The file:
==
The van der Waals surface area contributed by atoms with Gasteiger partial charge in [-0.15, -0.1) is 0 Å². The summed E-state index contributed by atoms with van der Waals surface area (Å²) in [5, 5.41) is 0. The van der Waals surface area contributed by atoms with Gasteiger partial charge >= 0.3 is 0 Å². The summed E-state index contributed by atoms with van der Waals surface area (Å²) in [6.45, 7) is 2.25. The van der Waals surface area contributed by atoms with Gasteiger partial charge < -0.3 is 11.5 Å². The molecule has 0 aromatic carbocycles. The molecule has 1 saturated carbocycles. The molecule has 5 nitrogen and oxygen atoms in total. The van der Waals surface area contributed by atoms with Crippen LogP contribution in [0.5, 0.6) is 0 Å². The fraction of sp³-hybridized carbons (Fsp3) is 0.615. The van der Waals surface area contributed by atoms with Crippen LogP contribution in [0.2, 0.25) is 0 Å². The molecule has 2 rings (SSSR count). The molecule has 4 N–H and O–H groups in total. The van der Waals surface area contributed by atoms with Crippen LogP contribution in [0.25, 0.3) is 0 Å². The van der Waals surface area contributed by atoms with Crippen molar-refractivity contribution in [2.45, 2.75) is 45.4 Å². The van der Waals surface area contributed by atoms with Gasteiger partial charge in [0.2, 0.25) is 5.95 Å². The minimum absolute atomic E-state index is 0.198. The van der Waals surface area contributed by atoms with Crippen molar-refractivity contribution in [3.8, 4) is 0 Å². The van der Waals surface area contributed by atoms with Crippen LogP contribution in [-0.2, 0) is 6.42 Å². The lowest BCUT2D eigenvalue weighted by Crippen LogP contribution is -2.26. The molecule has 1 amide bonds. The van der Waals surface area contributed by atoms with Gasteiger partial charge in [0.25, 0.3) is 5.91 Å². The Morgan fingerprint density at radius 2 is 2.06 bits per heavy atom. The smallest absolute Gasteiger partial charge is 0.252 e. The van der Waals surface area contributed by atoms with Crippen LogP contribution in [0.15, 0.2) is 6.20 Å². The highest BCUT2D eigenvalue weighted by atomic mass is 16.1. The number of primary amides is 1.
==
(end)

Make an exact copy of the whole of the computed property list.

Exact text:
The van der Waals surface area contributed by atoms with Gasteiger partial charge in [-0.15, -0.1) is 0 Å². The summed E-state index contributed by atoms with van der Waals surface area (Å²) in [5, 5.41) is 0. The van der Waals surface area contributed by atoms with Gasteiger partial charge >= 0.3 is 0 Å². The summed E-state index contributed by atoms with van der Waals surface area (Å²) in [6.45, 7) is 2.25. The van der Waals surface area contributed by atoms with Gasteiger partial charge < -0.3 is 11.5 Å². The molecule has 0 aromatic carbocycles. The molecule has 1 saturated carbocycles. The molecule has 5 nitrogen and oxygen atoms in total. The van der Waals surface area contributed by atoms with Crippen LogP contribution in [0.5, 0.6) is 0 Å². The fraction of sp³-hybridized carbons (Fsp3) is 0.615. The van der Waals surface area contributed by atoms with Crippen LogP contribution in [0.2, 0.25) is 0 Å². The molecule has 2 rings (SSSR count). The molecule has 4 N–H and O–H groups in total. The van der Waals surface area contributed by atoms with Crippen LogP contribution in [0.25, 0.3) is 0 Å². The van der Waals surface area contributed by atoms with Crippen molar-refractivity contribution in [2.45, 2.75) is 45.4 Å². The van der Waals surface area contributed by atoms with Gasteiger partial charge in [0.2, 0.25) is 5.95 Å². The minimum absolute atomic E-state index is 0.198. The van der Waals surface area contributed by atoms with Crippen molar-refractivity contribution in [3.8, 4) is 0 Å². The van der Waals surface area contributed by atoms with Crippen LogP contribution in [-0.2, 0) is 6.42 Å². The lowest BCUT2D eigenvalue weighted by Crippen LogP contribution is -2.26. The molecule has 1 amide bonds. The van der Waals surface area contributed by atoms with Gasteiger partial charge in [0.25, 0.3) is 5.91 Å². The Morgan fingerprint density at radius 2 is 2.06 bits per heavy atom. The smallest absolute Gasteiger partial charge is 0.252 e. The van der Waals surface area contributed by atoms with Crippen LogP contribution in [0.15, 0.2) is 6.20 Å². The highest BCUT2D eigenvalue weighted by atomic mass is 16.1. The number of primary amides is 1.